Serving the Farming Industry across East Anglia for 35 Years
Cover crops can help to reduce nitrate leaching into watercourses by up to 90%, suggests a study, with destruction by chemicals proving most effective... How cover crops help to protect water quality

Cover crops can help to reduce nitrate leaching into watercourses by up to 90%, suggests a study, with destruction by chemicals proving most effective for optimising nitrogen availability to the following crop – and for reducing weed burdens.

ADAS scientists evaluated the impact of cover crops and different destruction methods on nitrogen release on crops on two farms. The Nitrogen release from Cover Crops (NiCCs) project was funded by Affinity Water and Portsmouth Water.

Trials were undertaken over two cropping seasons on commercial farms in Hertfordshire and West Sussex with two cover mixes and a weedy stubble control. The two cover crops comprised a mix of phacelia and oil radish; and a mix of Japanese oats, buckwheat and phacelia.

After being sown and grown, the two cover crop mixes were then destroyed. A number of different destruction measures were assessed: mechanical rolling on a frost; chopping and incorporating; and destruction by chemicals.

Outcome

Results identified that cover crops reduced nitrate leaching losses by up to 90% compared to the weedy stubble control. Depending on how well the cover crops established and the species mix, soil nitrogen supply to the following spring cereal crop also increased by up to 35kgN/ha.

When it came to the subsequent spring cereal crop, yields following a cover crop were up by 0.2-1.0 t/ha when compared to yields following the weedy stubble control. On destruction, the cover crops released significantly more nitrogen than the no cover/weedy stubble.

Moving to destruction methods, chemicals were found to have more benefits than mechanical methods. Nitrogen mineral release, grain nitrogen offtake, and total crop nitrogen uptake were all higher with chemical destruction.

This led to subsequent improvements in yield – but it remains marginally more cost-efficient for farmers not to grow cover crops, although this could be overcome with financial incentives that reward better water quality, improved soil health and biodiversity.

Crop performance

“Cover crops can capture significant quantities of nitrogen over winter, thereby protecting surface and ground waters,” said ADAS principal soil scientist Anne Bhogal.

“It has been great working with Affinity and Portsmouth Water on this project which has given us new insights on how cover crop destruction methods can impact the subsequent release of this nitrogen and the following crop performance.”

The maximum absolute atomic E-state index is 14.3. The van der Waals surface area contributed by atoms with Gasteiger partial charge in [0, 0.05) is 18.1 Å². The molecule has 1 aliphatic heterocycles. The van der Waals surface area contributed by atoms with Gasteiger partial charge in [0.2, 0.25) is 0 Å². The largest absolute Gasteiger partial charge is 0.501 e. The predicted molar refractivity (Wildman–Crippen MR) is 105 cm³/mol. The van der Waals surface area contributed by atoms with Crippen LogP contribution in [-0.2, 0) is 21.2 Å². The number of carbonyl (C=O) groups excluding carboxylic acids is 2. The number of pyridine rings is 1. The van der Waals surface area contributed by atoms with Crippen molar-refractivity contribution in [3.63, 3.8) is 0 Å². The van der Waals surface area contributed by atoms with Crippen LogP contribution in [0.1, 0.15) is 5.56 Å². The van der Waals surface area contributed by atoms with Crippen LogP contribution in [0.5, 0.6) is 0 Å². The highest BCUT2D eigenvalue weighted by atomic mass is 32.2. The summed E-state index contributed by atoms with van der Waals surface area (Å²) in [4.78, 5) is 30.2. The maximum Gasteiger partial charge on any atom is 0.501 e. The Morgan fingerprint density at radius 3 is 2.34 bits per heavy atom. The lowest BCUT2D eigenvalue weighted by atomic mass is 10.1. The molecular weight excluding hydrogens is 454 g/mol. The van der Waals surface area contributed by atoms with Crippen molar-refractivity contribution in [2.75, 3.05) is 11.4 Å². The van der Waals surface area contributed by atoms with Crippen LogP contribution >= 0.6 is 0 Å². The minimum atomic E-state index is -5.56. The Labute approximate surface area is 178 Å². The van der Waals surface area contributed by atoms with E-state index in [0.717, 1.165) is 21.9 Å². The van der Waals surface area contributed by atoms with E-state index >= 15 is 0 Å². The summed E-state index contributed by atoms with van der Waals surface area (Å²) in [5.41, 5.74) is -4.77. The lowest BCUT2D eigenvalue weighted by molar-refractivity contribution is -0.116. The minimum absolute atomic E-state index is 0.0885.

Portsmouth Water, which co-funded the study, said the project showed that cover crops could help improve drinking water quality and supplies. This trial provides additional information that helps toward improving cover crop management and water quality, it added.

Affinity Water catchment manager Danny Coffey said the company was working with farmers to find sustainable solutions which worked for both crop and water production. Trial data would be used to encourage the best outcomes for crops and water quality.

“The NiCC trial has shown that cover crops are a vital measure for preventing nitrate leaching and demonstrate how farmers can potentially manage the destruction of cover crops to best utilise fixed nitrogen for subsequent crops.”

Two water companies help farmers plant cover crops

More than 1000ha of cover crops were sown last year – thanks to a joint scheme between Anglian Water and Severn Trent.

Supporting farmers to improve and care for rivers is also a central commitment of the Get River Positive programme – so collaboration with farmers is vital to Anglian Water’s work protecting and enhancing river health, says the company.

Pledges

The scheme pledges to transform river water quality across the two regions covered by the water companies. It has already supported farmers to protect water quality through its cover crop fund, which saw 1000ha of cover crops planted across eastern England last summer.

Anglian Water catchment advisor Julie Jackson, who is also a farmer, said: “Our region is particularly vulnerable to climate change, as the driest part of the country, and yet we also have a higher than average percentage of land used for agriculture.

“We know the impact of climate change – alongside challenges with costs and commodity prices coming down – is already hitting farmers, and with 75% of land in our region used for agriculture, it’s hugely important that we work together to protect England’s breadbasket.